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From Martha Mitchell’s Encyclopedia Brunoniana:

Farnsworth, Harrison E.

Harrison (Harry) Edward Farnsworth (1896-1989), professor of physics, was born in Ripon, Wisconsin, on March 24, 1896. He graduated from Ripon College in 1918 and earned his A.M. and Ph.D. degrees from the University of Wisconsin in 1921 and 1922. His first published paper in 1922 reported that some secondary electrons were reflected without loss of energy, an observation which was at first criticized, but later confirmed. He taught at the University of Pittsburgh in 1918-19, was a teaching assistant and research fellow at the University of Wisconsin from 1919 to 1924 and associate professor at the University of Maine from 1924 until 1926, when he came to Brown as assistant professor of physics. He was promoted to associate professor in 1929 and professor in 1946. In 1960 he was designated a research professor and in 1963 was named the Annette L. R. Barstow University Professor. He was chairman of the Department of Physics in 1942-43 and a member of the executive committee of the department from 1954 to 1956. In 1941 he was on leave to work on a war project at M.I.T. The next year he was an investigator for the National Defense Research Council. At various times he was a consultant for the Office of Naval Research, the Brookhaven National Laboratory, and other industrial laboratories. He founded Brown’s laboratory of surface physics. He wrote many technical papers, and was an authority on the physics and chemistry of the surfaces of solids and a pioneer in the use of electrons for the study of metal crystal surfaces. He retired in 1970 and moved to Tucson, Arizona, where he set up a laboratory at the University of Arizona, which he later moved to his home, so that he continued his research almost until his death in Tucson on November 14, 1989.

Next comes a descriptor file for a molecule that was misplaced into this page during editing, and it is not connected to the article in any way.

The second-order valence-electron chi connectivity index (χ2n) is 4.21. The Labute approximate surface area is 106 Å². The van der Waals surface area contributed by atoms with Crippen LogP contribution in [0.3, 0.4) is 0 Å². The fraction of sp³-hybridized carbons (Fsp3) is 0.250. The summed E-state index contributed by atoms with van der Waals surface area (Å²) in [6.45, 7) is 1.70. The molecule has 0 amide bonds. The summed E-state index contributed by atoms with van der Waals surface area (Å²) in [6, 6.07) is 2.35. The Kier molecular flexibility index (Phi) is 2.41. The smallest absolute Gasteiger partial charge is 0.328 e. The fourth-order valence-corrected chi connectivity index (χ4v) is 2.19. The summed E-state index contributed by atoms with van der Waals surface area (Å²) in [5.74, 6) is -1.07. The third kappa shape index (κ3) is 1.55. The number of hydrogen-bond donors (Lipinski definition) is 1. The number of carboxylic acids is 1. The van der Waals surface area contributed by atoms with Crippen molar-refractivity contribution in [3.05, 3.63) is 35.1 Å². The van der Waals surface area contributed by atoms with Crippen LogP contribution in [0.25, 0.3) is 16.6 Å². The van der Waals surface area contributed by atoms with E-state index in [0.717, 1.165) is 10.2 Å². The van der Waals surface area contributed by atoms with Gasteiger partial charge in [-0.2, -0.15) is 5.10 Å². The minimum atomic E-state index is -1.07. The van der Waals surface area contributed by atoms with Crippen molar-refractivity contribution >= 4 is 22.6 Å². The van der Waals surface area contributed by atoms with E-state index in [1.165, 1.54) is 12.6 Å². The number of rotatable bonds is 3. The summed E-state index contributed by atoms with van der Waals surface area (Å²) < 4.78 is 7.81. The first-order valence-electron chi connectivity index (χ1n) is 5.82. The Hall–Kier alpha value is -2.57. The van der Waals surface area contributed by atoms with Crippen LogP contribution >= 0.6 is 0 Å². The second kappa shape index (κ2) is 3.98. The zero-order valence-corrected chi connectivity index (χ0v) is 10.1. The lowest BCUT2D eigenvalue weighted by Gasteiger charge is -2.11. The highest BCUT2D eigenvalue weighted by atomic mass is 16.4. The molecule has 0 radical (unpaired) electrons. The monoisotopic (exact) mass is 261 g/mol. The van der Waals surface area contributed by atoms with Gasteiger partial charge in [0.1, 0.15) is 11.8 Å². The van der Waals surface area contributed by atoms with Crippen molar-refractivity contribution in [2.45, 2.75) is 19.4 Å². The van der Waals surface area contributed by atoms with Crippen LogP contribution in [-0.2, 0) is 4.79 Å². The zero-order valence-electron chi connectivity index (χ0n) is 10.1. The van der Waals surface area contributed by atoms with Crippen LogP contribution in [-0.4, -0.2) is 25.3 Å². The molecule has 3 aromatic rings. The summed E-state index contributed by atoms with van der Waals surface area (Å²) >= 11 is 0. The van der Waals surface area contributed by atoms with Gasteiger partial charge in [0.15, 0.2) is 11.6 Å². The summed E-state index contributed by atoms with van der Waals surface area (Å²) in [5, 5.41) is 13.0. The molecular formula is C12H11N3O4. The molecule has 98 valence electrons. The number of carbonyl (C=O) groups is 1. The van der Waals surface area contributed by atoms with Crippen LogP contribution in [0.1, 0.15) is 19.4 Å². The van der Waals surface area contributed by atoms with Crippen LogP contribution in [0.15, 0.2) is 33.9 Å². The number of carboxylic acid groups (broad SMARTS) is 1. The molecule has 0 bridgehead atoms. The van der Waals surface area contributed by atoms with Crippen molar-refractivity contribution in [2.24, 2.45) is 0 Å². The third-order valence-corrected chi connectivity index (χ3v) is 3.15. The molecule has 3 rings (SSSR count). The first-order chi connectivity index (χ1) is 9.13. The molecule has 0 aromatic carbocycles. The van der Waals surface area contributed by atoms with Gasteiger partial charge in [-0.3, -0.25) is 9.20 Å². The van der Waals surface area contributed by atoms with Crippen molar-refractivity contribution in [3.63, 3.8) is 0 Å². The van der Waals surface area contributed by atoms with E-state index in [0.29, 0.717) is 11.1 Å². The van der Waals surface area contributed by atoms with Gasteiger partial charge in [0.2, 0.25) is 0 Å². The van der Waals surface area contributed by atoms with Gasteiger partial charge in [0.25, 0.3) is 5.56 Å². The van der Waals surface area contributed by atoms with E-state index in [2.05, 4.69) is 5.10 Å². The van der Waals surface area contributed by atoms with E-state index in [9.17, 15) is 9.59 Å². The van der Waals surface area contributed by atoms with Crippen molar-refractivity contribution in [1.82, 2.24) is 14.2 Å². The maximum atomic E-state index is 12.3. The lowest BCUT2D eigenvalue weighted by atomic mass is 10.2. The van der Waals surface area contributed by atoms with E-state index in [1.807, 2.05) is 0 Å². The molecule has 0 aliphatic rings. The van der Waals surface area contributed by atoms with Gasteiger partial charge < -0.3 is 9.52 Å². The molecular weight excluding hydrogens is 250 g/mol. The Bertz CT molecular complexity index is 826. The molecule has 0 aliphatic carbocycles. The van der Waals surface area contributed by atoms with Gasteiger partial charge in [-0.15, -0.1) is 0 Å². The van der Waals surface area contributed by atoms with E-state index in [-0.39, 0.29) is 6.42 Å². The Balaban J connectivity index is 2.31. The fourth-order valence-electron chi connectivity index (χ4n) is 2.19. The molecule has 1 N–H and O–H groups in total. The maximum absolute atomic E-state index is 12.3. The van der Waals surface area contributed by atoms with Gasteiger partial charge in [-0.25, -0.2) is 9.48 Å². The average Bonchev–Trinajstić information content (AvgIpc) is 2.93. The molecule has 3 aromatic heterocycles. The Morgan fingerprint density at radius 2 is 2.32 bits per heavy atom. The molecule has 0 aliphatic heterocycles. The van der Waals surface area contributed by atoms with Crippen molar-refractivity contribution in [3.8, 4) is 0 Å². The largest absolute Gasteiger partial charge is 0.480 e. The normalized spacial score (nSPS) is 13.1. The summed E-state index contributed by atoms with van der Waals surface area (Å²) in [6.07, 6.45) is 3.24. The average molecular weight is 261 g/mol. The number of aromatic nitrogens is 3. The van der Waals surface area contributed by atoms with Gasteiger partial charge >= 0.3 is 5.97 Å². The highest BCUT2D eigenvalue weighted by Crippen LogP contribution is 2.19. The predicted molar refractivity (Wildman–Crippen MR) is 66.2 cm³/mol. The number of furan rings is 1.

The above entry appears in Encyclopedia Brunoniana by Martha Mitchell, copyright 1993 by the Brown University Library. It is used here by permission of the author and the University and may not be copied or further distributed without permission.

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